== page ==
As I read through the submissions to this problem, I had a few thoughts:
- I noticed that a lot of students used Venn diagrams
- I noticed that not everyone used a Venn diagram
- I wondered whether many students had to do some work to figure out that a lot of kids are counted two or even three times.
Let’s start at the bottom of my list. When I first solved the problem, it seemed like realizing that some students are counted two or three times would be a really important part of making sense of this problem. I know it was something that I had to think about when I realized that the 14 kids who ate carrots, the 13 who ate cucumbers, and the 16 who ate tomatoes added up to more kids than there are in the class! Yet only one submitter mentioned it. One! He wrote:
“The hardest part of this problem was figuring out how to make the total number of people be less than 27 because I had too many people in the diagram.”
I’m really curious whether other students ran into that same problem and didn’t mention it. It’s exactly the sort of thing we love to hear about. Did any of you have discussions about this in your classroom as part of understanding how the problem works?
The Venn diagram was definitely the most popular method of solving that we saw. It’s a very helpful way of organizing information. As one student explained:
“My first idea was to write a “c” for carrot, a “k” for cucumber, and a “t” for tomato. Then I wrote “k+t” for cucumber plus tomato, “t+c” for tomato plus carrot, “c+k” for carrot plus cucumber, and “c+k+t” for people who got all of the choices. I did different combinations, but I couldn’t keep up with my information because it wasn’t organized. Then, someone told me to use the Venn diagram. It was a lot easier.”
Easier, indeed! A number of students provided pretty good explanations about how they filled out their Venn diagram. In this excerpt, note the use of “because” and “For the same reason”. Those are good words and phrases to use to remind yourself to give reasons for the decisions you made.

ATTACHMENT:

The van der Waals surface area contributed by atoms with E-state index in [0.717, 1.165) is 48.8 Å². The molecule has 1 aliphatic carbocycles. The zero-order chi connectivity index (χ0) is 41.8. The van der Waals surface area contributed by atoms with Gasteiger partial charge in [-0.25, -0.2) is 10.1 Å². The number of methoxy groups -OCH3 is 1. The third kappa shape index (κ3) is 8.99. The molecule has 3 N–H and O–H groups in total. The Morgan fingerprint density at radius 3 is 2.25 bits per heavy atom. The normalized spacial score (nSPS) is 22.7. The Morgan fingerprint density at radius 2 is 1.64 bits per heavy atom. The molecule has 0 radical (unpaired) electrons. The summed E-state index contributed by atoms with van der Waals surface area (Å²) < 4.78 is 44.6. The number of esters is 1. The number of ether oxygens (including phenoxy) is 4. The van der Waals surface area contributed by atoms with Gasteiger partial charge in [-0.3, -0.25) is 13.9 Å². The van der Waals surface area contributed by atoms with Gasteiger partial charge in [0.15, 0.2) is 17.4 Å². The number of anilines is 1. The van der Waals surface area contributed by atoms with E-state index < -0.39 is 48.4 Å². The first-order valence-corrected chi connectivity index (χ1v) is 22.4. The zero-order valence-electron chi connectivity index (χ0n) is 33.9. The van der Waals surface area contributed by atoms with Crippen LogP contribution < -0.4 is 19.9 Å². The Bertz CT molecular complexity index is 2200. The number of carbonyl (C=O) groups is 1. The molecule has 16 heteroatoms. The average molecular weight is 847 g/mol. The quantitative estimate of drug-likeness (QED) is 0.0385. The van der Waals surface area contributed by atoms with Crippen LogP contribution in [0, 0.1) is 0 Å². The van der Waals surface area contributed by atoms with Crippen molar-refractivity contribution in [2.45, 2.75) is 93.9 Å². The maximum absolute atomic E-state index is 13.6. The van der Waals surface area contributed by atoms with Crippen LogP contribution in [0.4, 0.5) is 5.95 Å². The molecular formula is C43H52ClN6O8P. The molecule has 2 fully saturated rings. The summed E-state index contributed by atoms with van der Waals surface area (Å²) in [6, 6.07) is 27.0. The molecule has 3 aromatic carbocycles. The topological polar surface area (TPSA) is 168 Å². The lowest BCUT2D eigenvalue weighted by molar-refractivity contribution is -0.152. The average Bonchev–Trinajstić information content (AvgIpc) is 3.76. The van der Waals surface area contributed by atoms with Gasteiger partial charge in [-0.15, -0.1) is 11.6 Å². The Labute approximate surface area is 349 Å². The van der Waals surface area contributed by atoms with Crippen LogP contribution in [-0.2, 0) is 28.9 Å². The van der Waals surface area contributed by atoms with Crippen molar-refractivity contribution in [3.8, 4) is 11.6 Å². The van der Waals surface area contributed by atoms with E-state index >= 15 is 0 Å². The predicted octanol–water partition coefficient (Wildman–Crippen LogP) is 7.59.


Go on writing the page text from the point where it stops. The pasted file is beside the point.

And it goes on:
First, I drew a Venn Diagram with three intersecting circles. In the middle section where all three circles intersected, I put in the number 5 for the number of people who took all of the toppings. In the section that overlapped the vegetables carrot and tomato, I put the number 4 because even though 9 people took both vegetables, the five people who took all three of the toppings count, so 9-5=4. For the same reason, in the section that overlapped the vegetables cucumber and tomato I put the number 3 instead of the number 8. I did the same in the section that intersected with the two vegetables cucumber and carrot, putting in the number 2 instead of 7…
Drawing a picture or diagram was also popular. Here are two descriptions of that process:
I drew 27 salads and put on the toppings. I started with the kids that had all the toppings and then I added the four more that just had tomatoes and carrots then I added the three that had just tomatoes and cucumbers than I added the four that just had tomatoes then added the two that had carrots and three had just cucumbers. Four had no toppings at all.
First I made a list of 27 students. Then I counted out how many students chose carrots and how many chose carrots and tomatoes. I wrote this down like
1 2 3 4 5 6 7 8 9 etc. ca ca ca ca ca ca ca ca ca t t t t t t t t t etc.
I did the same with the cucumbers and the rest of my tomatoes to find my answer. There were three numbers left over that didn’t have any types of vegetables that went with them, so that told me that three kids did not get any vegetables with their lunch.
I wish these students had said more about how they decided where to put the toppings. When the first one wrote, “then I added the four more that just had tomatoes and carrots”, where does the four come from? I’m also wondering if they made a reasoning mistake somewhere that caused them to end up with an answer of 4, or whether that was just an arithmetic error.
Finally, a bunch of students used this method:
First i added the sum of everyone who had cumber, carrot, and tomato. Then i added up the sum of all the students that had cucumber and tomato, tomato and carrot, and carrot and cucumber. I subtracted the two numbers and got 19, then i added 5 and got 24. then the difference of 27 from 24 is 3. So 3 students took none of those vegetables.
When I first read the solutions that use this method, I wondered if it is mathematically sound, or if the students got lucky. Then I tried to figure out whether or not it works. What do you think? Did these students get lucky, or is there some sound reasoning behind the steps that they took? Let me know what you think!